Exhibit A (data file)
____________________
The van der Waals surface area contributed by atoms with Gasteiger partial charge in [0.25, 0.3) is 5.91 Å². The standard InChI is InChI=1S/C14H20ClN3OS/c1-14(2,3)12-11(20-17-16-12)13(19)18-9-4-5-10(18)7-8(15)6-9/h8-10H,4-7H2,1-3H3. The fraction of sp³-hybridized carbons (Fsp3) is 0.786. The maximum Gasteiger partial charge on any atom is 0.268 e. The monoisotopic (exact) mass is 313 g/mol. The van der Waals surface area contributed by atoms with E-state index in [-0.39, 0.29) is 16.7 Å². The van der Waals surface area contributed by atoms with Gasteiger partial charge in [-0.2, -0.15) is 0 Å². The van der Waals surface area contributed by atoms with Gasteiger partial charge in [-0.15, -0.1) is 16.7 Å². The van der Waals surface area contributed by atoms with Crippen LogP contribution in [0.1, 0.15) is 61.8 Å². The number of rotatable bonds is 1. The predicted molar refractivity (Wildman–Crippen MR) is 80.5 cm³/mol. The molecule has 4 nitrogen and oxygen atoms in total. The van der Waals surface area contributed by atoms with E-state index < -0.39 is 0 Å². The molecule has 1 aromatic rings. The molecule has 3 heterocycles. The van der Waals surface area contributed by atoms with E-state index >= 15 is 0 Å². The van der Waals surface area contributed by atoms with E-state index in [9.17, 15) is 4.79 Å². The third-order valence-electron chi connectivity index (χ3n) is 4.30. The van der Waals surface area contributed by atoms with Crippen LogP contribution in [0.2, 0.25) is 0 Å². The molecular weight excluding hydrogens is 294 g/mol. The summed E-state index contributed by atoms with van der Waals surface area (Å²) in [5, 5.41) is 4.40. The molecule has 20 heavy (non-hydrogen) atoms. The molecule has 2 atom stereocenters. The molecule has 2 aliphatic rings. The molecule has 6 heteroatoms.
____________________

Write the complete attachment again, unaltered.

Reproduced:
The van der Waals surface area contributed by atoms with Gasteiger partial charge in [0.25, 0.3) is 5.91 Å². The standard InChI is InChI=1S/C14H20ClN3OS/c1-14(2,3)12-11(20-17-16-12)13(19)18-9-4-5-10(18)7-8(15)6-9/h8-10H,4-7H2,1-3H3. The fraction of sp³-hybridized carbons (Fsp3) is 0.786. The maximum Gasteiger partial charge on any atom is 0.268 e. The monoisotopic (exact) mass is 313 g/mol. The van der Waals surface area contributed by atoms with E-state index in [-0.39, 0.29) is 16.7 Å². The van der Waals surface area contributed by atoms with Gasteiger partial charge in [-0.2, -0.15) is 0 Å². The van der Waals surface area contributed by atoms with Gasteiger partial charge in [-0.15, -0.1) is 16.7 Å². The van der Waals surface area contributed by atoms with Crippen LogP contribution in [0.1, 0.15) is 61.8 Å². The number of rotatable bonds is 1. The predicted molar refractivity (Wildman–Crippen MR) is 80.5 cm³/mol. The molecule has 4 nitrogen and oxygen atoms in total. The van der Waals surface area contributed by atoms with E-state index < -0.39 is 0 Å². The molecule has 1 aromatic rings. The molecule has 3 heterocycles. The van der Waals surface area contributed by atoms with E-state index >= 15 is 0 Å². The van der Waals surface area contributed by atoms with E-state index in [9.17, 15) is 4.79 Å². The third-order valence-electron chi connectivity index (χ3n) is 4.30. The van der Waals surface area contributed by atoms with Crippen LogP contribution in [0.2, 0.25) is 0 Å². The molecular weight excluding hydrogens is 294 g/mol. The summed E-state index contributed by atoms with van der Waals surface area (Å²) in [5, 5.41) is 4.40. The molecule has 20 heavy (non-hydrogen) atoms. The molecule has 2 atom stereocenters. The molecule has 2 aliphatic rings. The molecule has 6 heteroatoms.